Cleaning a Cage for Bird Health

by James Maynard | August 26th, 2014 | Birds, Care

yellowbirdCleaning a bird cage is one of the most important things a companion to a feathered animal can do to keep her avian friend healthy.

Birds are clean animals, quickly and effectively removing dirt, debris and waste from their feathers. Some avians spend up to one-third of their waking hours preening themselves and other birds in their group. Water birds also protect their feathers from the moisture through this cleaning. However, their cage is another story, becoming the responsibility of their human partners.

Ammonia is released anytime bird poop is cleaned from a cage. This gas is dangerous for both humans and avians and should be avoided. When cages need a deep cleaning, it is advisable to move the bird to another room, and open windows, to provide adequate ventilation. The animal should not be returned to her cage until well after the smell of ammonia has left the air.

Enzyme-based detergents are available for cleaning cages and are highly-effective. Human companions to birds who prefer natural cleaners can use vinegar, diluted with water, to safely and effectively clean the enclosures.

Food and water dishes for birds need to be cleaned regularly. Dishes that hold dry food should be washed twice a week, while wet food plates need to be cleaned twice a day. Water should be changed two times each day and rinsed each time it is re-filled.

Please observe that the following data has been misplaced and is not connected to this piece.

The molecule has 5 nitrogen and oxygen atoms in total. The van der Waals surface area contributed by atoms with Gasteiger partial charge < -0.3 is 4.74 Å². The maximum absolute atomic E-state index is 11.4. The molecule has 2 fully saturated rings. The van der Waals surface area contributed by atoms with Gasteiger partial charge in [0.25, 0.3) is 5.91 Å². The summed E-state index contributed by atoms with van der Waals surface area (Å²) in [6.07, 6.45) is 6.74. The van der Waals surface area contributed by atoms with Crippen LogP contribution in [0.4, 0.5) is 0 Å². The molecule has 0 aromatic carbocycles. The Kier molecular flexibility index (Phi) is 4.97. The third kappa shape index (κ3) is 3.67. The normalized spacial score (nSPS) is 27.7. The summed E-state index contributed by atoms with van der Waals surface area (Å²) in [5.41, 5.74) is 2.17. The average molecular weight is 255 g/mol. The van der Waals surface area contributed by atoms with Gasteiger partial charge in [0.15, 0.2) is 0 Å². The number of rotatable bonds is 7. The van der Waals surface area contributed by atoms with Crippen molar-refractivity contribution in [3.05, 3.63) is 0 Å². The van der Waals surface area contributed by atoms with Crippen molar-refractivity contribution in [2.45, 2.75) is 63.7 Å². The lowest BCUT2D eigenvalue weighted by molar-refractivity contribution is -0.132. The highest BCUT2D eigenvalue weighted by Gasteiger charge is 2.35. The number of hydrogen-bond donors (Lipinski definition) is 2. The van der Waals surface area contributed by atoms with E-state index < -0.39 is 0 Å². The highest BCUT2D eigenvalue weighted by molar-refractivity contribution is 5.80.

Mutual preening is a great way to keep a bird friend healthy and create a bonding experience been an avian and his human friend. It is possible to initiate the process by running a finger against the lay of the bird’s feathers. Unlike cats and dogs, birds do not enjoy having their coats smoothed against their bodies. While this is happening, human partners should be careful to watch body language of the birds. If the animal leans in toward the person’s hand, she is likely enjoying the preening. Pulling away from the action indicates the animal is uncomfortable with the action.

Paper should not be placed on the floor of bird cages, as the animals will often pick at the soft layers, ruining the layer and potentially becoming ill. Paper bags can be used, provided they are made from non-toxic materials.

Birds are extremely sensitive to smells and vulnerable to injury caused by toxic vapors. There is a reason for the term “canary in a coal mine.”

A clean bird cage is essential for a bird to live a long, healthy life. People keeping these animals can keep the enclosures sanitary with just 15 to 20 minutes of work each day.

Comments on Cleaning a Cage for Bird Health